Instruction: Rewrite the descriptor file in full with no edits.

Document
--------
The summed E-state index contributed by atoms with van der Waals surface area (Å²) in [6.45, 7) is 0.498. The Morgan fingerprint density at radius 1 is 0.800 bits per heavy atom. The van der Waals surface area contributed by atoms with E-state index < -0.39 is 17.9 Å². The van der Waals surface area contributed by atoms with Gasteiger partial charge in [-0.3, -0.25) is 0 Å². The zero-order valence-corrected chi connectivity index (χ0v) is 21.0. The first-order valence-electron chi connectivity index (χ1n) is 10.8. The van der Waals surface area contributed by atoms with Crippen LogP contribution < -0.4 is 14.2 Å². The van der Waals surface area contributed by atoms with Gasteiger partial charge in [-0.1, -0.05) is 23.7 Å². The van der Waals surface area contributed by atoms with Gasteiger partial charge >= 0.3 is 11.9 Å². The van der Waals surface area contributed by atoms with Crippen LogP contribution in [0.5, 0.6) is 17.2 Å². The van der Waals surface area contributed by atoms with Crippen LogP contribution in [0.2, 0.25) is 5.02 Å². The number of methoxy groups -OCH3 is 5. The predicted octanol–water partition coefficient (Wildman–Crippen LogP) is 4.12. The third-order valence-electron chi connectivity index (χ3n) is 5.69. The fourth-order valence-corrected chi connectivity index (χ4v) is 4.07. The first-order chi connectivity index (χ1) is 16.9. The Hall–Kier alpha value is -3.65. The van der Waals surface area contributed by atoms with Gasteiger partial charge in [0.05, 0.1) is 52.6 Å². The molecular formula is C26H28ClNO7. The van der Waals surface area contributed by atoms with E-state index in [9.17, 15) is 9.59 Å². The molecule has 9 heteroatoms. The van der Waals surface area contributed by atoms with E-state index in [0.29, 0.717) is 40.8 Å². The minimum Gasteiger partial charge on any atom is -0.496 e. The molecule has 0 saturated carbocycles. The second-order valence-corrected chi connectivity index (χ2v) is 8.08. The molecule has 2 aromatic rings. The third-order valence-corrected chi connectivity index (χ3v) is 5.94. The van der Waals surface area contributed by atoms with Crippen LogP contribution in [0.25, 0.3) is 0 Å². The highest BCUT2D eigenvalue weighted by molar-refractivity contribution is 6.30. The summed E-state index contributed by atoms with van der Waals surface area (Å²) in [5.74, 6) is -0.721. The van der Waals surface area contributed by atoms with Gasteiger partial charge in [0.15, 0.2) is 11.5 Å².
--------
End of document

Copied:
The summed E-state index contributed by atoms with van der Waals surface area (Å²) in [6.45, 7) is 0.498. The Morgan fingerprint density at radius 1 is 0.800 bits per heavy atom. The van der Waals surface area contributed by atoms with E-state index < -0.39 is 17.9 Å². The van der Waals surface area contributed by atoms with Gasteiger partial charge in [-0.3, -0.25) is 0 Å². The zero-order valence-corrected chi connectivity index (χ0v) is 21.0. The first-order valence-electron chi connectivity index (χ1n) is 10.8. The van der Waals surface area contributed by atoms with Crippen LogP contribution < -0.4 is 14.2 Å². The van der Waals surface area contributed by atoms with Gasteiger partial charge in [-0.1, -0.05) is 23.7 Å². The van der Waals surface area contributed by atoms with Gasteiger partial charge >= 0.3 is 11.9 Å². The van der Waals surface area contributed by atoms with Crippen LogP contribution in [0.5, 0.6) is 17.2 Å². The van der Waals surface area contributed by atoms with Crippen LogP contribution in [0.2, 0.25) is 5.02 Å². The number of methoxy groups -OCH3 is 5. The predicted octanol–water partition coefficient (Wildman–Crippen LogP) is 4.12. The third-order valence-electron chi connectivity index (χ3n) is 5.69. The fourth-order valence-corrected chi connectivity index (χ4v) is 4.07. The first-order chi connectivity index (χ1) is 16.9. The Hall–Kier alpha value is -3.65. The van der Waals surface area contributed by atoms with Gasteiger partial charge in [0.05, 0.1) is 52.6 Å². The molecular formula is C26H28ClNO7. The van der Waals surface area contributed by atoms with E-state index in [9.17, 15) is 9.59 Å². The molecule has 9 heteroatoms. The van der Waals surface area contributed by atoms with E-state index in [0.29, 0.717) is 40.8 Å². The minimum Gasteiger partial charge on any atom is -0.496 e. The molecule has 0 saturated carbocycles. The second-order valence-corrected chi connectivity index (χ2v) is 8.08. The molecule has 2 aromatic rings. The third-order valence-corrected chi connectivity index (χ3v) is 5.94. The van der Waals surface area contributed by atoms with Crippen LogP contribution in [0.25, 0.3) is 0 Å². The highest BCUT2D eigenvalue weighted by molar-refractivity contribution is 6.30. The summed E-state index contributed by atoms with van der Waals surface area (Å²) in [5.74, 6) is -0.721. The van der Waals surface area contributed by atoms with Gasteiger partial charge in [0.15, 0.2) is 11.5 Å².